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Learning a language in two weeks part 2

Updated on May 5, 2017
Source: Dwight Phoenix
Source: Dwight Phoenix

In my last hub Learning a language in two weeks, I gave a brief overview on the general concepts and items that would have to be present in order for a such a milestone to be achieved. The last hub covered these basic crucial necessities’ however even with these things learning a new language (especially in such a short time) can still be very difficult. The subdivided steps and approach that you take to learn that language is the next best thing you can use to add to you artillery before diving into battle. You can’t expect to just have basic items like books and tapes to start learning without going in without any calculated strategy. Every decent battle needs effective coordination and planning.

Remember to find the right book


However before I go into these concepts there is something that I didn’t mention in my last hub. This was simply that the steps and tools that you equip yourself with will vary along with the kind of language that you are learning. In other words, some languages are harder to learn than others. What I found during my years of language surfing is that some European languages are way easier to learn that Asian tongues. This is because of the history of origins for the English language i.e. our familiar tongue is merely an offspring of old European languages. If you may have noticed the way how we pronounced some words in English is the exact or almost the exact same way they are pronounce in other European languages. For example the word god in English is gott in German, or the word paise in Spanish is payes in French; all very closely relating European languages. If someone pays attention to these simple similarities then learning could be a little bit easier for you. Especially if you decide to move on to a next language after your first one (it just gets easier each time). I personally have always felt as if Italian is a fusion between French and Spanish the two are so close! There verbs and nouns are quite analogous if you learn one you can learn all.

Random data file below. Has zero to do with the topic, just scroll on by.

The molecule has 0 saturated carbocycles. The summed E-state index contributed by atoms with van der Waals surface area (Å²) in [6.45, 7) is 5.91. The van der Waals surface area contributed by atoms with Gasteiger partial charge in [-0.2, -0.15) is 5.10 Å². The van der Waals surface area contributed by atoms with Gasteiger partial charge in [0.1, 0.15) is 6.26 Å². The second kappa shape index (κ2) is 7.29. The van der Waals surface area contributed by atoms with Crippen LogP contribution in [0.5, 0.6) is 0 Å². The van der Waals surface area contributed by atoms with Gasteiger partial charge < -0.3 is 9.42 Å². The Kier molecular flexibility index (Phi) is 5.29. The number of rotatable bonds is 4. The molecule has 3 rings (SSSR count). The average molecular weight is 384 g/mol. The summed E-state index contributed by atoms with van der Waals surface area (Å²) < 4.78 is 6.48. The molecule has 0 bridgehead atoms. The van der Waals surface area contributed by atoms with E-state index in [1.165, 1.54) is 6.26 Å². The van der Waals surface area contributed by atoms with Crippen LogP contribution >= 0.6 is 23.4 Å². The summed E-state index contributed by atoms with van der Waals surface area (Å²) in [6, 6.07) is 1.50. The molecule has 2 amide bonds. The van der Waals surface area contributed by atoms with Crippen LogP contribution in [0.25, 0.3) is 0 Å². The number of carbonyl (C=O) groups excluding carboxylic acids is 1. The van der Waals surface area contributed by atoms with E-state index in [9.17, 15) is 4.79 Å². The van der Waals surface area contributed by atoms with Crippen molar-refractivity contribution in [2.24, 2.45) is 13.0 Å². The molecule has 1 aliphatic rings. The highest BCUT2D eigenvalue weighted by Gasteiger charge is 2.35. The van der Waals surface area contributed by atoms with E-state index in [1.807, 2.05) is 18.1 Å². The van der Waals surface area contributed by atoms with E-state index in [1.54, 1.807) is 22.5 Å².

Apart from all of that though it is time to learn how to dissect the concepts of actually carrying out such an unprecedented task; drum rum roll please.

Now I’m going to share some procedures with you that always seem to work pretty well for me. These steps however seems to work best for me when followed in the given order. The steps will be categorized between familiar more unfamiliar languages (meaning that they appear more alien in writing and enunciation).

Basic greetings- these are crucial for anyone person to learn and are generally the easiest to learn. They really are generally composed of simple pronouns and easy to remember words. Check out these similarities-thank you -danke (German), gracias (Spanish)-grazie (Italian). Do you see what I mean?

Nouns and pronouns - as odd as it may seem learning nouns so early can help you to familiarize yourself fastest with the language. However I advise that you only stick to nouns that you generally would use to construct your basic sentences (this way they are easier to remember). It helps when you divide the nouns into identifiable categories; such as fruits, things in the home, family and etc…